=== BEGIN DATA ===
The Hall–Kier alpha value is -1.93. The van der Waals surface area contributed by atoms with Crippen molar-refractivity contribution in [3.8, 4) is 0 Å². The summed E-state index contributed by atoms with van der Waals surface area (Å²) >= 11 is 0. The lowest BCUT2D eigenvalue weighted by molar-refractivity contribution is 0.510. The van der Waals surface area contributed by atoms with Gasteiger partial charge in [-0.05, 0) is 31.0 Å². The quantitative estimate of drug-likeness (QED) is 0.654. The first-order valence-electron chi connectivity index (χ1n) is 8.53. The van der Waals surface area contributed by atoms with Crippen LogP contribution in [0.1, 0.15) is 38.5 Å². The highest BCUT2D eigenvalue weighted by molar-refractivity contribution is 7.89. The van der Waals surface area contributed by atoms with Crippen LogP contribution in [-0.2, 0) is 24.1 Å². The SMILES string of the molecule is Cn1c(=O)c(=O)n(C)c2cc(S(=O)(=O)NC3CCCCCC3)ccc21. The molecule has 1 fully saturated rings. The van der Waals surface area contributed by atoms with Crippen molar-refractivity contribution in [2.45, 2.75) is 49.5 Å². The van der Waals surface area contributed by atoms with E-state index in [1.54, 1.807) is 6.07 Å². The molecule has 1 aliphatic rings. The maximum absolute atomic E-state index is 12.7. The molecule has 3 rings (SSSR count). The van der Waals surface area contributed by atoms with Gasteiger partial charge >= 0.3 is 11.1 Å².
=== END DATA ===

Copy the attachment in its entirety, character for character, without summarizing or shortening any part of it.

The Hall–Kier alpha value is -1.93. The van der Waals surface area contributed by atoms with Crippen molar-refractivity contribution in [3.8, 4) is 0 Å². The summed E-state index contributed by atoms with van der Waals surface area (Å²) >= 11 is 0. The lowest BCUT2D eigenvalue weighted by molar-refractivity contribution is 0.510. The van der Waals surface area contributed by atoms with Gasteiger partial charge in [-0.05, 0) is 31.0 Å². The quantitative estimate of drug-likeness (QED) is 0.654. The first-order valence-electron chi connectivity index (χ1n) is 8.53. The van der Waals surface area contributed by atoms with Crippen LogP contribution in [0.1, 0.15) is 38.5 Å². The highest BCUT2D eigenvalue weighted by molar-refractivity contribution is 7.89. The van der Waals surface area contributed by atoms with Crippen LogP contribution in [-0.2, 0) is 24.1 Å². The SMILES string of the molecule is Cn1c(=O)c(=O)n(C)c2cc(S(=O)(=O)NC3CCCCCC3)ccc21. The molecule has 1 fully saturated rings. The van der Waals surface area contributed by atoms with Crippen molar-refractivity contribution in [2.45, 2.75) is 49.5 Å². The van der Waals surface area contributed by atoms with E-state index in [1.54, 1.807) is 6.07 Å². The molecule has 1 aliphatic rings. The maximum absolute atomic E-state index is 12.7. The molecule has 3 rings (SSSR count). The van der Waals surface area contributed by atoms with Gasteiger partial charge >= 0.3 is 11.1 Å².